Magazine article American Banker

Fight Brews on Clinton Plan to Cap Annuity Tax Shelter

Magazine article American Banker

Fight Brews on Clinton Plan to Cap Annuity Tax Shelter

Article excerpt

Banking and insurance groups are mobilizing in opposition to a Clinton administration proposal to cap the amount of money that can be sheltered from taxes by investing in annuities.

Trade groups, investment product marketing firms, and individual banks are rallying against the measure, which is expected to be attached to one of several revenue-raising bills pending in Congress.

The measure would make annuities less attractive to many investors, and thus would have a "dramatic impact on banks and their customers," said Glen Milesko, president of Bank One Insurance Services, Milwaukee, a unit of Banc One Corp., Columbus, Ohio.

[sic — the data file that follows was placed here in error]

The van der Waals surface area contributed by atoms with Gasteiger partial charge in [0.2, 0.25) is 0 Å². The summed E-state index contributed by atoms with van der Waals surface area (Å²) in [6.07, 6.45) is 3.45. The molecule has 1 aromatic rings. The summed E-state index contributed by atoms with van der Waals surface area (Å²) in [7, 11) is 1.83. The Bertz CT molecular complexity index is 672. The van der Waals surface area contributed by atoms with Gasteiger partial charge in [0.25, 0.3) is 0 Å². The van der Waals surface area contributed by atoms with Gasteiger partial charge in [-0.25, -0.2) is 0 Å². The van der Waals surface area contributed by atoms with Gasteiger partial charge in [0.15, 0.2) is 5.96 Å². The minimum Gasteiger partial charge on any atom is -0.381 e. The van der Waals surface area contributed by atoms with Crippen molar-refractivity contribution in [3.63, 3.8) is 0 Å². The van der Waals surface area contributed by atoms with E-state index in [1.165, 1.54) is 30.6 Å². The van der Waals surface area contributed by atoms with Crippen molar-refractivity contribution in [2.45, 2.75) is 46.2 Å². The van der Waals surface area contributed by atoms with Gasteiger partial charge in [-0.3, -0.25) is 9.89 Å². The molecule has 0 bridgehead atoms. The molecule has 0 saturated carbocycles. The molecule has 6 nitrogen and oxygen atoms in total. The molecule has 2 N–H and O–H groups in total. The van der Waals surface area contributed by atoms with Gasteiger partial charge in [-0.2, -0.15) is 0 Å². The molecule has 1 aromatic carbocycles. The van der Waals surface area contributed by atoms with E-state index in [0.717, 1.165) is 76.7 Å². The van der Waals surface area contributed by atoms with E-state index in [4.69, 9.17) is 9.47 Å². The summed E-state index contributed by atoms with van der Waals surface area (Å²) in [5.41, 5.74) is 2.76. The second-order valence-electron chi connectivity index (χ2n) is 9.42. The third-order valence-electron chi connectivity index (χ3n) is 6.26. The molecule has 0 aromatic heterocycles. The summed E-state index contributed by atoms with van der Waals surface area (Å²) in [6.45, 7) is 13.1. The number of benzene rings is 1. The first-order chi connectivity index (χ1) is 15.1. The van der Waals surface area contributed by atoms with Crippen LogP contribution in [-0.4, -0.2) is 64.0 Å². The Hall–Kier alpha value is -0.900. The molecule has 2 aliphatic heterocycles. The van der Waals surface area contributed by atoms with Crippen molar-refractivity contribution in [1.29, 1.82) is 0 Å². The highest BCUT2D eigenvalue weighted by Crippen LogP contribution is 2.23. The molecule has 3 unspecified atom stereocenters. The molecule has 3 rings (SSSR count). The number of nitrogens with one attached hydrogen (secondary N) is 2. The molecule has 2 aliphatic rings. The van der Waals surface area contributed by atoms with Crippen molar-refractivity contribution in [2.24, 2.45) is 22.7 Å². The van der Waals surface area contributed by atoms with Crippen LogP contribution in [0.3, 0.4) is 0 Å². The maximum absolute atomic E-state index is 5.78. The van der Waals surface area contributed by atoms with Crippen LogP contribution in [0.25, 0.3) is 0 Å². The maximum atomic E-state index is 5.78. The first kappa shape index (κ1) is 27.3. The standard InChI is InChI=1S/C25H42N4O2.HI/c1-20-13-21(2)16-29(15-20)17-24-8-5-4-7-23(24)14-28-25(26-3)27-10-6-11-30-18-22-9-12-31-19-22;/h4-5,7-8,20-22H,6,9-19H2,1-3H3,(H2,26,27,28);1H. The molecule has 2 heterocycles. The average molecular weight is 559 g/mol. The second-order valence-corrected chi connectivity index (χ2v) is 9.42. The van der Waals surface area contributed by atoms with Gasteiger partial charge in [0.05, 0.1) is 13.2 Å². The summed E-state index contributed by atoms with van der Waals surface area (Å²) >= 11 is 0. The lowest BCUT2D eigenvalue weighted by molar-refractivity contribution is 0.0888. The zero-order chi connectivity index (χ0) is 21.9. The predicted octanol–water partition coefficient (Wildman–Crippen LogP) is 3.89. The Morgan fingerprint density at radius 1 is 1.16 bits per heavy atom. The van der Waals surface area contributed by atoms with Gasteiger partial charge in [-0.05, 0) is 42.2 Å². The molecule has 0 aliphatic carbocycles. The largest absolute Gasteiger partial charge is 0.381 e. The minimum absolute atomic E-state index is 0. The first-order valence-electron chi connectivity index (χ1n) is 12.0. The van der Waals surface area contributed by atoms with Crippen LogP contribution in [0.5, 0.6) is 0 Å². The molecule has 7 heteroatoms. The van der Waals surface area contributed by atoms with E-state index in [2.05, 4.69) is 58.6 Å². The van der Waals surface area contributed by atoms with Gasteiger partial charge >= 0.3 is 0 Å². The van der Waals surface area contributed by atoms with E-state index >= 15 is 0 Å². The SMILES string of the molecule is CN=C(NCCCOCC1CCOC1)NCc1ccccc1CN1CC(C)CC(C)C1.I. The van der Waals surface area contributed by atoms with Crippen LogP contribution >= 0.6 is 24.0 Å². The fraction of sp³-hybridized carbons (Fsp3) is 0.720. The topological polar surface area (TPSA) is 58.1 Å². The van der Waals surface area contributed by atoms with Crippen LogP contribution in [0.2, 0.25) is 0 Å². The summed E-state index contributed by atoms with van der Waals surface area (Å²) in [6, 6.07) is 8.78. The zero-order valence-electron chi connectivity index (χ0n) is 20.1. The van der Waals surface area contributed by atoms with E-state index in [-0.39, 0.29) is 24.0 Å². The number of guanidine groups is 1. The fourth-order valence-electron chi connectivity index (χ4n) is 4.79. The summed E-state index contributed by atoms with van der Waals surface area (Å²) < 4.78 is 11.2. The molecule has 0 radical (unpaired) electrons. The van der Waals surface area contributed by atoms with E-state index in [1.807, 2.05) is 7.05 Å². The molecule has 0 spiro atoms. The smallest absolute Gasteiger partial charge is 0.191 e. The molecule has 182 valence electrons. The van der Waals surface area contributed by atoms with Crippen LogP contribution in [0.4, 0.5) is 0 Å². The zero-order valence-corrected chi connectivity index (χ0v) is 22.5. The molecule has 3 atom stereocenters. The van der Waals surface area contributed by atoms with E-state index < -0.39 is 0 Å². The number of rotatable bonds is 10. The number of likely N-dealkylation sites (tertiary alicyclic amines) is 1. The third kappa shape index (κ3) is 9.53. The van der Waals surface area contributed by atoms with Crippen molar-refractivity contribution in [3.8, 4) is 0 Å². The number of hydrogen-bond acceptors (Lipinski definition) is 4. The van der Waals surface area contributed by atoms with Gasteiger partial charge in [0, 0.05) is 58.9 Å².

Currently, there is no limit on the amount that can accumulate tax-free in an annuity. Taxes on the earnings are not due until investors tap the funds, typically upon retirement.

$50,000 Annual Ceiling

The proposal, which has been circulating since early April, would have capped annual tax-exempt contributions at $50,000.

The current structure has allowed millions of consumers to build retirement income and has made the products hot sellers in banks, industry executives say.

Annuities have attracted attention from lawmakers seeking ways to boost revenues because they represent a sizable and growing pool of untaxed money.

Although firm figures could not be obtained, annuity investments are believed to total several hundred billion dollars. Sales of the investments were $72 billion last year, up from $53.6 billion in 1990, according to the Association of Banks in Insurance, Washington. …

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